Among the most important naturally occurring substances in grapes and musts are the phenolic and polyphenolic compounds. Some phenols can also be introduced into the wine following aging in wooden casks or via yeast and bacterial metabolism.These chemically diverse compounds contribute color, flavor, aroma, and mouth feel to the wine. They can also react with other grape components and can either improve or diminish wine quality. Finally, many of the phenolic compounds found in wine are thought to be responsible for the putative health benefits associated with wine consumption (Box 10-3).
The phenols important in wine are grouped according to their chemical structure (Figure 10-2). Phenols containing a single phenolic
However one says it—L'chaim! Salute! a Votre Santé! Cheers!—all are usually said just prior to consuming wine, and all meaning the same thing—to life and good health. But is wine simply a symbol for expression of this sentiment or might there be an actual scientific basis to support the healthful properties of wine? Let's examine some of the epidemiological, as well as mechanistic, evidence collected in recent years.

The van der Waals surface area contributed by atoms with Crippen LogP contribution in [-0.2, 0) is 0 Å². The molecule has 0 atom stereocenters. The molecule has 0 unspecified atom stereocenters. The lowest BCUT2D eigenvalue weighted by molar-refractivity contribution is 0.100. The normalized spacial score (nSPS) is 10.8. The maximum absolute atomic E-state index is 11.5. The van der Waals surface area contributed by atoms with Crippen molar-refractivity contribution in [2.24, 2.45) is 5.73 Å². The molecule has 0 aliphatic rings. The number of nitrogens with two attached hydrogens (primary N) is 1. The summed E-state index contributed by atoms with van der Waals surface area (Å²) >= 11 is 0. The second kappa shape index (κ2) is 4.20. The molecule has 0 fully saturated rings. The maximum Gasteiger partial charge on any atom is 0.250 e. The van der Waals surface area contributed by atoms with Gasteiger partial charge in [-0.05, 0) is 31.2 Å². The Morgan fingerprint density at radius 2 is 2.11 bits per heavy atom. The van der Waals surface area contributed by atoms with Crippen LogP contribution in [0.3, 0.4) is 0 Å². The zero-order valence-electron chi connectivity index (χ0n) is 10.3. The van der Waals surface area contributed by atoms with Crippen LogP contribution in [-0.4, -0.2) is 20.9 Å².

If drinking wine promotes health or well-being, one would expect that residents of countries where wine consumption is high would live longer. Rates of heart disease and cancer would also be expected to be lower in those countries compared to countries where wine consumption is less. Indeed, there has long been the suggestion, based on international population com-parisons,that moderate wine drinking is good for one's general health (Figure 1).
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